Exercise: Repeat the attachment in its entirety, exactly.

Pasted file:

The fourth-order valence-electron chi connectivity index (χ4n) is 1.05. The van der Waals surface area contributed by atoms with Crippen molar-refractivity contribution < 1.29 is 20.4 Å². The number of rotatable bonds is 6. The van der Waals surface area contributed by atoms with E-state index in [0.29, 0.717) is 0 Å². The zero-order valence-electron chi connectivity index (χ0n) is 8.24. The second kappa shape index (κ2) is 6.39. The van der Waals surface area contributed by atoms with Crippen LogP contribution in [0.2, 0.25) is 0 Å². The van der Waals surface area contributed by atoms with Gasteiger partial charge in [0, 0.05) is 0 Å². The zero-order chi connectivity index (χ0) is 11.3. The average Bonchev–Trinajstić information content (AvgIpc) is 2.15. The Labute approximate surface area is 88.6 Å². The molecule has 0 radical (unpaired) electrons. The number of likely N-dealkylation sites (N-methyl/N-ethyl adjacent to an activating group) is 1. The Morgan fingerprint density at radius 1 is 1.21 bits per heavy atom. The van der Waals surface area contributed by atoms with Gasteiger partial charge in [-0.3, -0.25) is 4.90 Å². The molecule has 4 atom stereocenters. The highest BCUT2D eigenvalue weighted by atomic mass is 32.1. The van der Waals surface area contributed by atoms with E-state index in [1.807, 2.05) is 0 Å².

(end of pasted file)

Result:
The fourth-order valence-electron chi connectivity index (χ4n) is 1.05. The van der Waals surface area contributed by atoms with Crippen molar-refractivity contribution < 1.29 is 20.4 Å². The number of rotatable bonds is 6. The van der Waals surface area contributed by atoms with E-state index in [0.29, 0.717) is 0 Å². The zero-order valence-electron chi connectivity index (χ0n) is 8.24. The second kappa shape index (κ2) is 6.39. The van der Waals surface area contributed by atoms with Crippen LogP contribution in [0.2, 0.25) is 0 Å². The van der Waals surface area contributed by atoms with Gasteiger partial charge in [0, 0.05) is 0 Å². The zero-order chi connectivity index (χ0) is 11.3. The average Bonchev–Trinajstić information content (AvgIpc) is 2.15. The Labute approximate surface area is 88.6 Å². The molecule has 0 radical (unpaired) electrons. The number of likely N-dealkylation sites (N-methyl/N-ethyl adjacent to an activating group) is 1. The Morgan fingerprint density at radius 1 is 1.21 bits per heavy atom. The van der Waals surface area contributed by atoms with Gasteiger partial charge in [-0.3, -0.25) is 4.90 Å². The molecule has 4 atom stereocenters. The highest BCUT2D eigenvalue weighted by atomic mass is 32.1. The van der Waals surface area contributed by atoms with E-state index in [1.807, 2.05) is 0 Å².